Which leads us on to the next point, a future which is certain, vv 20-23: The word of the Lord came to Haggai a second time on the twenty-fourth day of the month: 21 “Tell Zerubbabel governor of Judah that I am going to shake the heavens and the earth. 22 I will overturn royal thrones and shatter the power of the foreign kingdoms. I will overthrow chariots and their drivers; horses and their riders will fall, each by the sword of his brother. 23 “‘On that day,’ declares the Lord Almighty, ‘I will take you, my servant Zerubbabel son of Shealtiel,’ declares the Lord, ‘and I will make you like my signet ring, for I have chosen you,’ declares the Lord Almighty.”’

 

What is going on here? Well, it is this: Zerubbabel is the grandson of the last official King of the Jewish people, Jehoiachin. God had described his grandfather as being like a signet ring which he would take off in judgement, which he did as he was carted off into Exile and died there. His reign lasted only a year.  You see, the signet ring of a king was not only a sign of his authority but the means whereby he exercised that authority. So if the King wanted to make a special proclamation for the people to obey, it was written out and then sealed with the royal seal which was on the signet ring. So God is saying that Zerubbabel will now be God’s signet ring, he will have God’s authority to bring about God’s saving purposes for his people. In other words, God is gently encouraging Zerubbabel with this prophecy. But why? Why would he need that kind of encouragement? Well, for one thing, his very name was a constant reminder of how badly things had gone wrong for God’s people as they rebelled against him, for it means, ‘seed of Babylon’. So he may have been conceived in Babylon and born there. But the point is his name was a stigma; every time it was mentioned, it had bad associations. I am reminded of the classic Fawlty Towers, ‘The Germans’ episode where it was said, ‘Don’t mention the war’- of course by saying don’t mention it, they kept mentioning it and it just caused more upset. And given the track record of the people, don’t you think Zerubbabel could do with some reassurance that his leadership isn’t going to be a total waste of time? And God very kindly re-assures him that unlike his grandad, Jehoiachin who lost everything, Zerubbabel is going to be singly used in bringing about God’s great saving plan. The question is: how?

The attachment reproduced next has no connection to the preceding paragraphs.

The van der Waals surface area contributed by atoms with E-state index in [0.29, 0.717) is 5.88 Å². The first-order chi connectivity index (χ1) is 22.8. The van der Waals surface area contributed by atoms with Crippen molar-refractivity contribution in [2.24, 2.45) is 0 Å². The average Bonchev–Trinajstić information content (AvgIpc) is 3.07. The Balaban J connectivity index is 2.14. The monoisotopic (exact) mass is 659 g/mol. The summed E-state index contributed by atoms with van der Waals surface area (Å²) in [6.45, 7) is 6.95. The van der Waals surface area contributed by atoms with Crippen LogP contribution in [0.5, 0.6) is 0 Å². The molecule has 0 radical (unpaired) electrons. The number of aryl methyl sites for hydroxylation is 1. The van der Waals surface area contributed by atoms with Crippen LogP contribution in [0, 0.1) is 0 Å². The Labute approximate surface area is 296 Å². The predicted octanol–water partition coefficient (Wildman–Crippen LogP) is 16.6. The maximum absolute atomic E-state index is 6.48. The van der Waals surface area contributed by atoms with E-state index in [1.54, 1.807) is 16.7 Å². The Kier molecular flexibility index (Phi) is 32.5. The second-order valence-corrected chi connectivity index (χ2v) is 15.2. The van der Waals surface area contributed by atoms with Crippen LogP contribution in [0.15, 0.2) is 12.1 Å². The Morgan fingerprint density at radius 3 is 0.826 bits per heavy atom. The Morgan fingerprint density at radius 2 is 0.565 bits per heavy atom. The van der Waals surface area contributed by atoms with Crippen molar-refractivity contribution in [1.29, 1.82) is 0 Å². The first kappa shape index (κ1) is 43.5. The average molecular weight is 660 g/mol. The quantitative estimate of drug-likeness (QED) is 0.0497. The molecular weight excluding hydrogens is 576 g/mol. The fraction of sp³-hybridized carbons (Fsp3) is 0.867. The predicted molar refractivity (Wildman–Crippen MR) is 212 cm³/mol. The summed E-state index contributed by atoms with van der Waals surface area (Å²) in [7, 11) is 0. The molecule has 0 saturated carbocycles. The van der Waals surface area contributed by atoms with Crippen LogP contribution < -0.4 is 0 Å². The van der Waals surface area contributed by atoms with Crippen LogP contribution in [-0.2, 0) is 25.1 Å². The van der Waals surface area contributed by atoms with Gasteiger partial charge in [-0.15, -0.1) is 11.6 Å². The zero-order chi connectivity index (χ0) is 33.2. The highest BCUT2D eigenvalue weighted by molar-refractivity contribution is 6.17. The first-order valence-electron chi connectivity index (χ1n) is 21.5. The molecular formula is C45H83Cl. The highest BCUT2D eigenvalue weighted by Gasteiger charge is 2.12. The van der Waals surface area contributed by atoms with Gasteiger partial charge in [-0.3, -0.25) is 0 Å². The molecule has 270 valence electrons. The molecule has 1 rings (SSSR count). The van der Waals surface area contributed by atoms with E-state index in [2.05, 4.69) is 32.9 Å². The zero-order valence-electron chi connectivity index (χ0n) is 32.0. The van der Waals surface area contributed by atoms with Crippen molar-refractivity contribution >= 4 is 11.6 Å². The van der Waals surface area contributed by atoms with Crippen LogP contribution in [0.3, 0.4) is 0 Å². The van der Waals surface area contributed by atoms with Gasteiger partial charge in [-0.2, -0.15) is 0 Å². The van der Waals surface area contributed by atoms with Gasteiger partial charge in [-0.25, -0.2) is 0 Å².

Well, by very simply and quietly getting on with the job that God had given him to do in building the temple and in having a family. We do not read or know of any great exploits by this man, he is not up there with the great and the glorious with men like his ancestor King David, or in the annals of the disgraced and disgusting like Manasseh who burnt his son as a sacrifice and consulted mediums and the like. He just got on with being governor- all very down to earth and unspectacular really. But, as we shall see in a moment, in God’s hands what appears to be mundane and simple can become something marvellous and significant. The thing is, we don’t always know how things are going to turn out, and we just have to get on with what God has given us to do with his strength and leave the outcome with God.